Each Thanksgiving holiday is a reminder of that famous first thanksgiving feast, in the Fall of 1621, in Plymouth, most about which we know comes from the letter of one man, Edward Winslow.

Though it sounds strange, the failures of the first Pilgrim (and later Puritan) colonists might be more important, for us today, than their successes.

The many failures, challenges, and setbacks endured by those early pioneering colonists offer important lessons from which we, today, can learn much if only we are willing to study, reflect, and think.

DEATH

The good news worthy of celebration and thanksgiving, in late 1621, was that, with the help of the local Wampanoag tribe, there was a harvest, which meant food for the newly-arrived colonists.

More worrisome was the fact that fully half of the Pilgrims who’d sailed across the Atlantic aboard the Mayflower did not attend that famous first Thanksgiving. They had succumbed to starvation, dehydration, exposure to freezing temperatures, or disease during the ocean voyage and subsequent first Winter in the New World.

Not many would consider a fifty percent death rate in the first year a “successful” colonial experience. Still, many colonists remained grateful for being in the New World, so desperate were they to slip away from heavy-handed, controlling governments in the Old World.

History, however, reveals that it was easier to get the colonists out of the Old World than to get the Old World out of the colonists. Upon arriving in North America, many Pilgrims (and later Puritans) immediately implemented versions of the same oppressive policies they had boarded ships and sailed across the ocean to escape.

THEFT

According to the diary of Plymouth Governor William Bradford, even after the harvest, there remained many hungry bellies because “much was stolen both by night and day before it became scarce eatable.”

Wherever one finds human beings, one finds theft and other human vices. In the shiny hilltop city of Plymouth, however, theft was especially rampant.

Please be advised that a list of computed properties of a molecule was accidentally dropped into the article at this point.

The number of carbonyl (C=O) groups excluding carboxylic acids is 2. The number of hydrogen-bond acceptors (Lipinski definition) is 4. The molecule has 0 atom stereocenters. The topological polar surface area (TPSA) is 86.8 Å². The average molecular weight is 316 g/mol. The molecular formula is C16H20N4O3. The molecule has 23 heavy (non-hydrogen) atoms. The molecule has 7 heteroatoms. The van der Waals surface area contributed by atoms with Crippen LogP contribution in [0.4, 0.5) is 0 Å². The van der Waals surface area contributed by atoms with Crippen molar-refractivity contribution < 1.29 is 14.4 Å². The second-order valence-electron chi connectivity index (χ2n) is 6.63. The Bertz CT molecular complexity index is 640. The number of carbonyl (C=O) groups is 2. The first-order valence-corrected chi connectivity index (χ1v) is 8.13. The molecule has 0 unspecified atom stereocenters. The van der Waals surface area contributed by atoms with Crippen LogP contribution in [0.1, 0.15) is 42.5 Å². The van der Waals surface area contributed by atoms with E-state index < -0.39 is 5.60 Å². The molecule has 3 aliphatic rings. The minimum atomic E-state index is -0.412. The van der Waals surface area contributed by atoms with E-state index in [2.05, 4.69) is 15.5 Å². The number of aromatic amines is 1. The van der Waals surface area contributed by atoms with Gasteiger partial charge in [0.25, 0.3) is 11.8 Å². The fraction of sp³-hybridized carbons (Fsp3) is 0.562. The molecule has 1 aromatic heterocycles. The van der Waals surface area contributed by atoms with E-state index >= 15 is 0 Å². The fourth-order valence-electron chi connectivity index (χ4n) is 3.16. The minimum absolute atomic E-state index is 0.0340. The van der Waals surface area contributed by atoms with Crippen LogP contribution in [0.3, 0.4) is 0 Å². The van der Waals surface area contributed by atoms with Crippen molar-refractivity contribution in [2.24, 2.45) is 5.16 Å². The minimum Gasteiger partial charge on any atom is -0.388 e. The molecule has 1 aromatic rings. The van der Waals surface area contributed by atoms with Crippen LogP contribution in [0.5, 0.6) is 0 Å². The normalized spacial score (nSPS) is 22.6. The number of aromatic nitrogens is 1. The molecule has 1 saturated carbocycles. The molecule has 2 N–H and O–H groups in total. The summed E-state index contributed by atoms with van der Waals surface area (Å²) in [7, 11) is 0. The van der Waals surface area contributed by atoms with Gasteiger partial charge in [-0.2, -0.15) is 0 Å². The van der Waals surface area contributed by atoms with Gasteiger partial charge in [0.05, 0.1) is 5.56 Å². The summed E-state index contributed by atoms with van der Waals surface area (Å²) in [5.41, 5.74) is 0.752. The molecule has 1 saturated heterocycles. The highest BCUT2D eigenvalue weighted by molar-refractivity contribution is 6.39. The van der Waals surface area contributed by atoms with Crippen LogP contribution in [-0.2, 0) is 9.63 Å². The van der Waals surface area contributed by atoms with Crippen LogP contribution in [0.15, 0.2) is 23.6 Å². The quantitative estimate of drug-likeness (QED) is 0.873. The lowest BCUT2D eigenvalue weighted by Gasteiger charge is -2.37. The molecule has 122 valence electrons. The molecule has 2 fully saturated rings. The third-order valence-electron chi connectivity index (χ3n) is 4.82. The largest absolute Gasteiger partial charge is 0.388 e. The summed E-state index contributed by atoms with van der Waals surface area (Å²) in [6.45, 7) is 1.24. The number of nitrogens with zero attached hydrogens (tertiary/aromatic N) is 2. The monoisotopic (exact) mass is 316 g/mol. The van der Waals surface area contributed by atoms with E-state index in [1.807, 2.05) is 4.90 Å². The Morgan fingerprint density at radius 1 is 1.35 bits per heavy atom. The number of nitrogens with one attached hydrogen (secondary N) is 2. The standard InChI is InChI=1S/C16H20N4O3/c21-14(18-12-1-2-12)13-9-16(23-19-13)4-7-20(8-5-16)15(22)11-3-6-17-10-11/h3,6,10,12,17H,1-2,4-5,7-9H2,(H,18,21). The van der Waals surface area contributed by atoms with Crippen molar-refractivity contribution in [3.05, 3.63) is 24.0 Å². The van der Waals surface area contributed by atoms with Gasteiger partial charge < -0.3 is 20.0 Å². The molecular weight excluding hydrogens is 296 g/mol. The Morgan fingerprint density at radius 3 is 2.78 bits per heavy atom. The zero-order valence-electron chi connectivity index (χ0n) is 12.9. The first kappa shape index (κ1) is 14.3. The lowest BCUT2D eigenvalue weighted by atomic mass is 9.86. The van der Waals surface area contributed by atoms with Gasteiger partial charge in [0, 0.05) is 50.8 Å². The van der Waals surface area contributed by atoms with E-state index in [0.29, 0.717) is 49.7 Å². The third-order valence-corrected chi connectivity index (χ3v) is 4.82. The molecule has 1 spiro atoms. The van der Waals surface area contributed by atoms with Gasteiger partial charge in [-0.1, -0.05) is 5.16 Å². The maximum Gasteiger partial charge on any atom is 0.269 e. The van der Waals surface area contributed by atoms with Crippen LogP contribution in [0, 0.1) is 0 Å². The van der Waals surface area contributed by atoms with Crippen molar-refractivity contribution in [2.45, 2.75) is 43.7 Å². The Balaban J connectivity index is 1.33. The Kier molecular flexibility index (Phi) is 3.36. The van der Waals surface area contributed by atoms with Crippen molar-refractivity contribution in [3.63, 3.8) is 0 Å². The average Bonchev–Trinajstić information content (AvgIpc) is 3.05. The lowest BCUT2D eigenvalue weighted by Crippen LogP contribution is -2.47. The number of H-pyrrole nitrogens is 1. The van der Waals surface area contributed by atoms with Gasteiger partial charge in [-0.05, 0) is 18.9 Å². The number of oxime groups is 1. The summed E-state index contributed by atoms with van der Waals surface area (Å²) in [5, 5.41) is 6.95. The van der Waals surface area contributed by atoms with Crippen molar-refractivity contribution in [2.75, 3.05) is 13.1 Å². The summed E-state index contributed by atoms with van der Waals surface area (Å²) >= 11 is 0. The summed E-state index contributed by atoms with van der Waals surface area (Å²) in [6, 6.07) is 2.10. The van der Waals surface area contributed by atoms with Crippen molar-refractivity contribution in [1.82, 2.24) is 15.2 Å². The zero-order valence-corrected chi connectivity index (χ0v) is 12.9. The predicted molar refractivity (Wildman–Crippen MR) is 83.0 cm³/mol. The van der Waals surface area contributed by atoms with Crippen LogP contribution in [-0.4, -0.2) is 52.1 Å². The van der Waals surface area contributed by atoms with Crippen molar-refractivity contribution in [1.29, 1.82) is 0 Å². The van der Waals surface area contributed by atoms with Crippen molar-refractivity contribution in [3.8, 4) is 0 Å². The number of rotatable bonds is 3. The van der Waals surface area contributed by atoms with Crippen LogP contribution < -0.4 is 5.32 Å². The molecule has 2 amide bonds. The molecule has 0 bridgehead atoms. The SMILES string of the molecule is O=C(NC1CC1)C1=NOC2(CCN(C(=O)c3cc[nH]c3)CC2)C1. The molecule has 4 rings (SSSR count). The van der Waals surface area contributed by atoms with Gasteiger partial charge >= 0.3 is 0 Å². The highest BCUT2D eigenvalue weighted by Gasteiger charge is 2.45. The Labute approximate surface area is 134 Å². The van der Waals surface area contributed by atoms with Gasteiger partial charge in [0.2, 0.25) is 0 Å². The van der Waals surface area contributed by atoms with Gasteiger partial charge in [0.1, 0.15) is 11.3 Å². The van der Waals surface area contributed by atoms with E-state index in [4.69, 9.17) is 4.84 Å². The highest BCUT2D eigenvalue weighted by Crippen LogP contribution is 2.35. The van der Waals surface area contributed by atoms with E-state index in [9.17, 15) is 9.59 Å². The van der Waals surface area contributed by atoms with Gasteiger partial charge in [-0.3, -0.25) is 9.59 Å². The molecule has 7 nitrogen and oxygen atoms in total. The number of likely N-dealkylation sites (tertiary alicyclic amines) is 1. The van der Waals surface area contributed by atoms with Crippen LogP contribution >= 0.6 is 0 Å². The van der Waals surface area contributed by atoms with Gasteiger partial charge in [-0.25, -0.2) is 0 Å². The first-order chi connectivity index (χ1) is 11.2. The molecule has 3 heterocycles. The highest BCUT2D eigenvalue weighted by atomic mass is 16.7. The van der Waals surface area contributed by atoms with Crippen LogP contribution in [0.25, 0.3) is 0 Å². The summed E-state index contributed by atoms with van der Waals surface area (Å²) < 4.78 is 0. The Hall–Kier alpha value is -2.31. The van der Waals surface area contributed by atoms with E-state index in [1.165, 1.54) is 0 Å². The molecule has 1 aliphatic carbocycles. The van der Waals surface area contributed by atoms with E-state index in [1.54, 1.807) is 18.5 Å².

Why? Because early Plymouth was a centrally planned community. In Plymouth, everything was controlled, commanded, regulated, & rationed by one central government authority.

Like all central planning attempts, the results in Plymouth were corruption, crony favoritism, scarcity, hunger, and desperation. Desperate, hungry people are more inclined to become thieving people, especially when they think others are cheating or exempting themselves from the rules they impose on others.

These are lessons central planners today still don’t seem to understand.

PERSECUTION

It would have been wonderful had European Pilgrims and Puritans come to the New World to establish free societies, including religious freedom and the freedom to own and use private property. But the real history is strikingly different.

Every early North American colony was a kind of Christian theocracy, and colonists often used religion as a weapon. They were not seeking religious liberty. Many had left Europe because they wanted to be the religious persecutors rather than the religious persecuted.

Religious persecution in the New World led to the same cruel injustices as in the Old. For example, the Puritan Governor of the Massachusetts Bay Colony, John Winthrop, perfected the torturous arts of cutting off ears and burning holes in the tongues of those who did not profess “correct” Puritan religious beliefs.

For the politics of the early colonial period, religion was often an excuse to use government power to command and control others (as if those in government need any more excuses to command and control others).